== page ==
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Douglas Fairbanks jr plays Siamese twins, separated by a good doctor [scalpel hemostat sutures quickly!!] after their parents are killed by Vendetta, personified by Akim Tamiroff in bolero suits. One goes to Paris, one to the Corsican Mountains to become, respectively, a gentleman and a bandit. What will happen? "I have performed the miracle I have separated their bodies. But what of their souls?" Lucien [the bandit] feels everything Mario [the Parisian fop - I mean, gentleman] feels. 20 years pass...then another year...and they are reunited in Corsica. Banditry and vendetta and a beautiful Corsican countess ensue. Written by
Chris in Oxford UK
In many scenes, there appear to be two of Fairbanks in the medium shot without trick photography. The director did it by having a stuntman wear a special Fairbanks mask, complete with mustache. See more »
Douglas Fairbanks, Jr. and Douglas Fairbanks, Jr. are "The Corsican Brothers" in this 1941 film also starring Ruth Warrick, H.B. Warner, Akim Tamiroff, Henry Wilcoxin and Gloria Holden. Based on the Dumas novel, it's the story of Siamese twins born to the Franchi family (incorrectly pronounced frahnchee instead of frahnkey throughout the movie) just as the Baron Colonna arrives to wipe out the family and take over Corsica. He believes the twins perished in the fire that destroyed their home and the rest of their family; however, the doctor who delivered them (Warner) escapes with them. He is able to separate them, and it is decided that for their own safety, he will raise one, Lucien, and the other boy, Mario, will be raised in Paris. Lucien, however, is the empathic twin, experiencing all of his brother's emotions before he even learns he has one. They meet when they are 21 and vow to get revenge on Baron Colonna (Tamiroff).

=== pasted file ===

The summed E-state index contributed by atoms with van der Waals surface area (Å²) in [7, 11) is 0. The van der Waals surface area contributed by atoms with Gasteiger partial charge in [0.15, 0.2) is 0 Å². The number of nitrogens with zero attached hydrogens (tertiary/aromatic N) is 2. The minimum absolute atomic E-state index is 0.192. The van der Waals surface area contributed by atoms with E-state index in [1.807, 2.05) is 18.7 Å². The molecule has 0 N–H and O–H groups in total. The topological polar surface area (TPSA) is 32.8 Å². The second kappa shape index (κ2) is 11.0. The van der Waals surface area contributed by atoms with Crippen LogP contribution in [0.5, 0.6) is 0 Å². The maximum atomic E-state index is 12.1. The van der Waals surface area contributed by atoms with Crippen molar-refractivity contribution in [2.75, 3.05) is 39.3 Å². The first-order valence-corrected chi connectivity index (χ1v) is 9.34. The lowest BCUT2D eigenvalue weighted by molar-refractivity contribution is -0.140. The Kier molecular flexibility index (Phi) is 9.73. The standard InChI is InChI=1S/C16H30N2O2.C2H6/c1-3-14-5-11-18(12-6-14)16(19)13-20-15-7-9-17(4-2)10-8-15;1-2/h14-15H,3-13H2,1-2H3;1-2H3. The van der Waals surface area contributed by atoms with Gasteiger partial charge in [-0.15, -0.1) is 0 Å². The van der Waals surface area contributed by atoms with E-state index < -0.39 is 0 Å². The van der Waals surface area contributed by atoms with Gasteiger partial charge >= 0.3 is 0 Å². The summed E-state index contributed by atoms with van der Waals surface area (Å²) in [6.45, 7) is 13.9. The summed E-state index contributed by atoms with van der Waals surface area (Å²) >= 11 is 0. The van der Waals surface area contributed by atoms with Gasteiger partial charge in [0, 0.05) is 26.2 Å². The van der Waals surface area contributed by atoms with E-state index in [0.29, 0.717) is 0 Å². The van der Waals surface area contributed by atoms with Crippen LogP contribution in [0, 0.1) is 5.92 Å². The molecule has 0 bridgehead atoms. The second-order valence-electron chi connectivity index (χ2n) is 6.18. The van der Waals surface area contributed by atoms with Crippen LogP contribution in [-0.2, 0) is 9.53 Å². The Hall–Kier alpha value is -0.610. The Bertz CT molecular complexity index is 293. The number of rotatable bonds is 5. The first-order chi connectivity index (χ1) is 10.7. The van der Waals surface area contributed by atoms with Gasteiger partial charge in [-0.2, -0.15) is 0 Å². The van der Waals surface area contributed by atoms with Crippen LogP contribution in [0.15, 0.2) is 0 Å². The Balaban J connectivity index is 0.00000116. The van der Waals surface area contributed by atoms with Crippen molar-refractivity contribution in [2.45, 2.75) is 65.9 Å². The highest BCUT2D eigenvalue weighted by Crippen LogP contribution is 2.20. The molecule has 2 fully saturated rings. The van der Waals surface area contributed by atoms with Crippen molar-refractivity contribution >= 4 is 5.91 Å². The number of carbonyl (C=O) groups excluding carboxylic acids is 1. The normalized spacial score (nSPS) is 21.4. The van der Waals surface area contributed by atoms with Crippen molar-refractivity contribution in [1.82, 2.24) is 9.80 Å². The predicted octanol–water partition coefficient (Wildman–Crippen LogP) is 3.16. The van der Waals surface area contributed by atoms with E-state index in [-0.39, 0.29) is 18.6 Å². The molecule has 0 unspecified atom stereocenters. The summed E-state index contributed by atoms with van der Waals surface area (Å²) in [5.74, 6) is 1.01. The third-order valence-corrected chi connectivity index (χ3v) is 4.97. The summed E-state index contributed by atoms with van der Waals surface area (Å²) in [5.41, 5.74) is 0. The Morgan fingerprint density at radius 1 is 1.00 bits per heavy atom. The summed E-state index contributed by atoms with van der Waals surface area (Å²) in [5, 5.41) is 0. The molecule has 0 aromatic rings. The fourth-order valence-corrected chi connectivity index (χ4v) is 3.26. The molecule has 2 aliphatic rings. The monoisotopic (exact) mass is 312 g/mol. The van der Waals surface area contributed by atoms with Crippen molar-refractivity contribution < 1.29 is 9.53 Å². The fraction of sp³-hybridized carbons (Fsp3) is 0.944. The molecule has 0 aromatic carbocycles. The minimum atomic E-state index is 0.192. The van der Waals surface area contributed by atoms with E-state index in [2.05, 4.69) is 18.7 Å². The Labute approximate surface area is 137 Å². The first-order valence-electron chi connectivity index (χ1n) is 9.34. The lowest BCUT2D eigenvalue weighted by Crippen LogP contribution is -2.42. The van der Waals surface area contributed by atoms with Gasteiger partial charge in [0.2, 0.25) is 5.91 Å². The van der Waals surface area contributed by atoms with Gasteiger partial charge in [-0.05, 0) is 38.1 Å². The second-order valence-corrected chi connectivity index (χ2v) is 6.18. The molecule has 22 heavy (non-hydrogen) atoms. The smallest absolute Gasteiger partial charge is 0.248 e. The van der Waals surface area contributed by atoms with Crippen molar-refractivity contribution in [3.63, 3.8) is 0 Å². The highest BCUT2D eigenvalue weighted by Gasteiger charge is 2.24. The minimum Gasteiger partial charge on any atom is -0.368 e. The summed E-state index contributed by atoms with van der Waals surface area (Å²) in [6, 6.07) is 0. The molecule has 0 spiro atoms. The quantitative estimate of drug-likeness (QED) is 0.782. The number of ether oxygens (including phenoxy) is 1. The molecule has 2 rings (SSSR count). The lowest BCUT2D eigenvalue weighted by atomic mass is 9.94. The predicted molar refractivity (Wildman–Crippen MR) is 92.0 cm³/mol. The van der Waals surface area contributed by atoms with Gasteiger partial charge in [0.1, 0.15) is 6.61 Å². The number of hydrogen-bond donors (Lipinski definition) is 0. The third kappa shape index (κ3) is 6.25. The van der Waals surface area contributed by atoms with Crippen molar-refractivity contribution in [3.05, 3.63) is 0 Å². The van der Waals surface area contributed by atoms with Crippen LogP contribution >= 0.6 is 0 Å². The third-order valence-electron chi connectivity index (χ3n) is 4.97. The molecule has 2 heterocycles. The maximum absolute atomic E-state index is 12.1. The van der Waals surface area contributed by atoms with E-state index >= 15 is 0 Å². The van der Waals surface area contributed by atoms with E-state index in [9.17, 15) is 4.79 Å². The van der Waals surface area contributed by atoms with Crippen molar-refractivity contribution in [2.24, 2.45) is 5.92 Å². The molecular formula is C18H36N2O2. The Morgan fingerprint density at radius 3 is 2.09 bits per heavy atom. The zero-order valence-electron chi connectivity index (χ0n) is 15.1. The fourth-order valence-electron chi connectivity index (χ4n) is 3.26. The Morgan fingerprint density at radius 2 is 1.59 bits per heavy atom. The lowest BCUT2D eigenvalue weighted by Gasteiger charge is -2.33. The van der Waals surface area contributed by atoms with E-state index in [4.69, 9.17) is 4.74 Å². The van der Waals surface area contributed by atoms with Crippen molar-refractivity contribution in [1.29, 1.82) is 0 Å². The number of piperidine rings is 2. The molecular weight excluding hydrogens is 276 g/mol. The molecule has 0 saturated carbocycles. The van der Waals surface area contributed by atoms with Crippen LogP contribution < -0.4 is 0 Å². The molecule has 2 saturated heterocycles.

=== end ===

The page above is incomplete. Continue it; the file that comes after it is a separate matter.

This is a very good movie, but the beginning scenes at Colonna's house contain some of the worst acting ever put on film. Apparently the guests at Colonna's house were extras found wandering the set that day and were given lines. Pretty appalling.
Fortunately, the rest of the film isn't like that. It's fast-moving, exciting, and brilliantly acted by Douglas Fairbanks, Jr. who should today be regarded as a much bigger star. Unfortunately, unlike his father, he was working at a time when there was just too much competition, and, like Brian Aherne, he just didn't get to appear in enough of the films remembered today. Handsome, athletic, with magnificent acting technique, Fairbanks creates two completely different characters in Mario and Lucien and has, of course, genetic ability with a sword. Whenever one reads about swordfights, the Tyrone Power-Basil Rathbone swordfight at the end of "The Mark of Zorro" is said to be the best. It's dear to my heart also, but Fairbanks and Tamiroff do a bang-up swordfight in this film. Tamiroff is a real buffoon as the villain - it's a great characterization - he doesn't seem to know he's an idiot. Ruth Warrick, Phoebe Tyler of "All My Children" is lovely as Isabelle, the object of Mario, Lucien and the Baron's affections.
Very enjoyable, if a little awkwardly filmed with dated effects.
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